By DAVID GREEN
Studies of Fayette water production, along with leak detection work by an outside firm, are giving a better picture of water loss experienced in the village water system, but much of the loss remains undetected.
Mayor Ruth Marlatt reported to council last week after collecting the past five years of water reports submitted by the Village to the Ohio EPA. Nearly 30 percent of the unbilled water has been tracked down, leaving an average of about 72,000 gallons per day or 6.5 million per quarter unaccounted for.
At the same time, village council members are being asked to make an increase in water rates to cover the cost of water production and distribution.
"The notable thing about the [proposed 2016] budget," said village administrator Steve Blue at the Dec. 9 meeting, "is the balance in the water fund and water enhancement fund. They will be very close to zero at the end of this year and our budget has them at very close to zero at the end of next year."
Blue said he will be pushing council hard in January for a water rate increase.
Village fiscal officer Karin Sauerlender told council her concerns about the proposed budget since the water and water enhancement funds will be so close to zero.
"It's not legal to pass a budget where you plan to spend more than the available balance plus revenues," she said. "The whole thing becomes contingent on what we have left over this year."
Even if the Village can make it through 2016 with the balance carried over from the current year, the 2017 budget will have no carryover available without an increase in revenue.
Sauerlender recommends increasing rates a little each year to cover costs rather than waiting until a large increase is needed quickly.
She also addressed the water loss issue as it relates to costs.
"I know we have this concern about the lost water," she said, "but the cost of lost water is actually a relatively small figure compared to the cost of running the fund that would really not change even if we found the lost water."
Payroll would not change, she said, nor the cost of operating the equipment.
In the mayor's report, Marlatt stated her surprise that an increase in water usage of more than 40 percent never triggered any concern during the past three years.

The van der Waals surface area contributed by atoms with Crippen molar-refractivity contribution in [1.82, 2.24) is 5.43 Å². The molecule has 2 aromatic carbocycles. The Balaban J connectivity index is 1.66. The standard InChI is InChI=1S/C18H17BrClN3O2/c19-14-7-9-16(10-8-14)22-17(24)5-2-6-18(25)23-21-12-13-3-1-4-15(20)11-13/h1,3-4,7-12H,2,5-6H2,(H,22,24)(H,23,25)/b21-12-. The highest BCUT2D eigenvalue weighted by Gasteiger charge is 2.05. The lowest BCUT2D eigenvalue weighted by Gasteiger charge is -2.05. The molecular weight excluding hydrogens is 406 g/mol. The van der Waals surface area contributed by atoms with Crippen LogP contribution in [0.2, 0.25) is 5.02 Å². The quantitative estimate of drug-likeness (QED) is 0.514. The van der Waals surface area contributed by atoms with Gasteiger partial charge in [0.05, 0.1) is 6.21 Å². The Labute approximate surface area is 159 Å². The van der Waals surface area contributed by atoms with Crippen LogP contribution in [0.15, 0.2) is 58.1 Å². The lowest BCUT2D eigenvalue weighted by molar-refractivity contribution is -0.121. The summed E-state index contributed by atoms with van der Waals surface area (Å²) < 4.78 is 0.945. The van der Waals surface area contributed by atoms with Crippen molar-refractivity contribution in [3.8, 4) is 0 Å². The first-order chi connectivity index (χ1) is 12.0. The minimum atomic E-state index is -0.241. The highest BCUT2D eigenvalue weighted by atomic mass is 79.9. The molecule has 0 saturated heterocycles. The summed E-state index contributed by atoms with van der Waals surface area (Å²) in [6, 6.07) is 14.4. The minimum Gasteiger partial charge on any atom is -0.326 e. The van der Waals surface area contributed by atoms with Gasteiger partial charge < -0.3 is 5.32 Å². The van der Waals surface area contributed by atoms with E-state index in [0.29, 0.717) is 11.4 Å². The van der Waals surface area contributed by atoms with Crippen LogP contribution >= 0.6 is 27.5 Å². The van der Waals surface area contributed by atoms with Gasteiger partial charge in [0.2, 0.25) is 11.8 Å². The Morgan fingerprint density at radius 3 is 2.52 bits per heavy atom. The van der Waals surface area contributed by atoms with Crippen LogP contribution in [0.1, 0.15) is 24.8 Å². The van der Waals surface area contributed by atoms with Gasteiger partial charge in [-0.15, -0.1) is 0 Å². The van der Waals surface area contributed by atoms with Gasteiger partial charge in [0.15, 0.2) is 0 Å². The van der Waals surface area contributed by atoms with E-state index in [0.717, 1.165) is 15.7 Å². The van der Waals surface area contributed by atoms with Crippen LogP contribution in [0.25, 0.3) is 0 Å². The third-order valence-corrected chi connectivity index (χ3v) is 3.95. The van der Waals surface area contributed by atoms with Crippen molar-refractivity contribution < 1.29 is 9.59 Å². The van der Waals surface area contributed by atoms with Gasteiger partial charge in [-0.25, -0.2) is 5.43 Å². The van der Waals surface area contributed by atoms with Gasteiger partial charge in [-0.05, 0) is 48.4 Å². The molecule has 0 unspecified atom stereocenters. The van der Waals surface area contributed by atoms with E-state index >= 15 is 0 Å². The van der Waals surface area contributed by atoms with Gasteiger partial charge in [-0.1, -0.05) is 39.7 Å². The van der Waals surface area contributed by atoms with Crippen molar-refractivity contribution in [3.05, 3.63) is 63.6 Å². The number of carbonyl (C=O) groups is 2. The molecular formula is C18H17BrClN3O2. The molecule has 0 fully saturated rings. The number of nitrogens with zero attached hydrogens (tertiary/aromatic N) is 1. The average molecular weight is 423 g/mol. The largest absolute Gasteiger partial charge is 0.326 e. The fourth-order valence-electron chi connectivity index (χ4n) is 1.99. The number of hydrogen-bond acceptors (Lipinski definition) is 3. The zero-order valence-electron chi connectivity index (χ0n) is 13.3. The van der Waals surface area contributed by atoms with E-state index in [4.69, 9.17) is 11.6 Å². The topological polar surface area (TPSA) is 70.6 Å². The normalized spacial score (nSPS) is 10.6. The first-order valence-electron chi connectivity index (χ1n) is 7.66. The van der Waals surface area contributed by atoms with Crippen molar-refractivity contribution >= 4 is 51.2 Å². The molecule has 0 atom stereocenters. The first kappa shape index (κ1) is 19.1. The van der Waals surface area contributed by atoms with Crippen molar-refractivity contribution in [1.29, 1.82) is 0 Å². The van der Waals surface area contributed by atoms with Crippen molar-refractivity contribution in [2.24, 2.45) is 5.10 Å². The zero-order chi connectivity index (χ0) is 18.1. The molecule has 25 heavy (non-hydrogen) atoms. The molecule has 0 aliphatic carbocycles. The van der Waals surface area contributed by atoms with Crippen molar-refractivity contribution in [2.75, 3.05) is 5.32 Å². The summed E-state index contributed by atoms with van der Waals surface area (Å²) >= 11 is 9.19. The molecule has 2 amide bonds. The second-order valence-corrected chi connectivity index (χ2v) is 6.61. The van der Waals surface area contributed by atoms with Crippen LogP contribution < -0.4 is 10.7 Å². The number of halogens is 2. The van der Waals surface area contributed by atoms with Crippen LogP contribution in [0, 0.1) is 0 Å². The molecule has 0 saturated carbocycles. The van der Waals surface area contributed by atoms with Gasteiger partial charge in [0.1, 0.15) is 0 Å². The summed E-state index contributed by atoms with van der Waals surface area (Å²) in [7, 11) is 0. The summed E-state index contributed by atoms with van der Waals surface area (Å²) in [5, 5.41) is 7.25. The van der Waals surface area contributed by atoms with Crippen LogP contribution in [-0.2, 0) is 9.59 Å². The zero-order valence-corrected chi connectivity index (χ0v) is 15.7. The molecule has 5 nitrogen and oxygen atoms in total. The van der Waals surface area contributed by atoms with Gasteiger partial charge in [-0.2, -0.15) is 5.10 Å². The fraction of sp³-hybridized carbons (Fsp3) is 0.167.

"This delay may have impacted the wear and tear on the wells that cost over $60,000 [for recent repairs]," she said.
Her report reviewed information she presented in October, noting that a 12 to 15 percent loss of treated water is considered acceptable, but losses above 20 percent raise concerns. A report made in July noted that nearly 60 percent of the water pumped during the first quarter of 2015 was not billed to customers.
Monthly reports from the Ohio EPA showed a gradual increase in water production beginning in November 2012 that gradually increased into 2013. In February 2013, for example, water production increased by 17,800 gallons a day from the previous month.
If recent water billing is correct, Marlatt said, and 15 percent is added to represent an acceptable amount of water lost, 7.09 million gallons of water should be pumped every quarter. However, pumping rates varied from 14.4 million to 15.9 million from June through October.
To approach the issue from another side, she multiplied 85 percent times the 15 million gallon average. This shows the Village should bill for 12.8 million gallons per quarter rather than 6.2 million.
Aqua-Line leak detection service reported in late November about five locations where water leaks were discovered. Each of three fire hydrants is leaking water that would total an estimated 182,500 gallons a year. A water main on Gardner Street is losing an estimated 1.8 million gallons a year and another in an alley between Ohio and S. Fayette streets is losing about 7.3 million gallons over the course of a year. Together, the losses reported by Aqua-Line represent a loss of about 26,500 per day.
Leaks in nine other locations were repaired by village workers before Aqua-Line's latest work.
Marlatt noted that this accounts for about 30 percent of the unbilled water, or 2.4 million gallons per quarter.
"That's a nice big step on the way to finding a solution to the problem," she said. "I congratulate you. You're working in the right direction."
"It's a group effort," said village foreman Jeff Merillat.
Marlatt thanked Blue for documenting data for water produced and sold.
"Had he not done so, our village would have continued its three year loss of nearly half of the water its customers have paid to produce," she said. "We're making headway."